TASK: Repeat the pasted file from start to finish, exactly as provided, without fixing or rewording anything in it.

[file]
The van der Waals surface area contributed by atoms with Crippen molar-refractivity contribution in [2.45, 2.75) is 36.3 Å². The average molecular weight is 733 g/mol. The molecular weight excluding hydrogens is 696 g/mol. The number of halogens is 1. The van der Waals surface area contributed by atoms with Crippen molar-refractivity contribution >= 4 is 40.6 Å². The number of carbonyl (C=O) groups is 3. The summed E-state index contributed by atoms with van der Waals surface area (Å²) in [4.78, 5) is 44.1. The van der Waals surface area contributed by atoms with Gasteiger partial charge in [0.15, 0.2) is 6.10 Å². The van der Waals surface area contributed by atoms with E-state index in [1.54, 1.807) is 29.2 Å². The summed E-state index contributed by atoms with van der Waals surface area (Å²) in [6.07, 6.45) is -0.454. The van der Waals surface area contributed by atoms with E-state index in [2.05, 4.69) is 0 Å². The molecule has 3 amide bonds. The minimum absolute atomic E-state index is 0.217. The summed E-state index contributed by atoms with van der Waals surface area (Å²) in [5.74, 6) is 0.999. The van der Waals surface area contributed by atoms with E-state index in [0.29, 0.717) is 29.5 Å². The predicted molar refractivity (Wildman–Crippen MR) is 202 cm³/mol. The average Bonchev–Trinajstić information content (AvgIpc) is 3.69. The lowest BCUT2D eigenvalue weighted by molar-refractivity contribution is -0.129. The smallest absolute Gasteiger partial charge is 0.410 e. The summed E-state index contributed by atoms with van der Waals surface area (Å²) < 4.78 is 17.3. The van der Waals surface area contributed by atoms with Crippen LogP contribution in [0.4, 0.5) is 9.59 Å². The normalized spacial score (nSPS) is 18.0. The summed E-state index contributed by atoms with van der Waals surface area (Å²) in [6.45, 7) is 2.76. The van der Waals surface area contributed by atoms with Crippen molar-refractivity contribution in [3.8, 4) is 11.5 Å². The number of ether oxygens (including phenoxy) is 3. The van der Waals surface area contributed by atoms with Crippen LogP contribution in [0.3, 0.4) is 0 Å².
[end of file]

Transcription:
The van der Waals surface area contributed by atoms with Crippen molar-refractivity contribution in [2.45, 2.75) is 36.3 Å². The average molecular weight is 733 g/mol. The molecular weight excluding hydrogens is 696 g/mol. The number of halogens is 1. The van der Waals surface area contributed by atoms with Crippen molar-refractivity contribution >= 4 is 40.6 Å². The number of carbonyl (C=O) groups is 3. The summed E-state index contributed by atoms with van der Waals surface area (Å²) in [4.78, 5) is 44.1. The van der Waals surface area contributed by atoms with Gasteiger partial charge in [0.15, 0.2) is 6.10 Å². The van der Waals surface area contributed by atoms with E-state index in [1.54, 1.807) is 29.2 Å². The summed E-state index contributed by atoms with van der Waals surface area (Å²) in [6.07, 6.45) is -0.454. The van der Waals surface area contributed by atoms with E-state index in [2.05, 4.69) is 0 Å². The molecule has 3 amide bonds. The minimum absolute atomic E-state index is 0.217. The summed E-state index contributed by atoms with van der Waals surface area (Å²) in [5.74, 6) is 0.999. The van der Waals surface area contributed by atoms with E-state index in [0.29, 0.717) is 29.5 Å². The predicted molar refractivity (Wildman–Crippen MR) is 202 cm³/mol. The average Bonchev–Trinajstić information content (AvgIpc) is 3.69. The lowest BCUT2D eigenvalue weighted by molar-refractivity contribution is -0.129. The smallest absolute Gasteiger partial charge is 0.410 e. The summed E-state index contributed by atoms with van der Waals surface area (Å²) < 4.78 is 17.3. The van der Waals surface area contributed by atoms with Crippen LogP contribution in [0.4, 0.5) is 9.59 Å². The normalized spacial score (nSPS) is 18.0. The summed E-state index contributed by atoms with van der Waals surface area (Å²) in [6.45, 7) is 2.76. The van der Waals surface area contributed by atoms with Crippen molar-refractivity contribution in [3.8, 4) is 11.5 Å². The number of ether oxygens (including phenoxy) is 3. The van der Waals surface area contributed by atoms with Crippen LogP contribution in [0.3, 0.4) is 0 Å².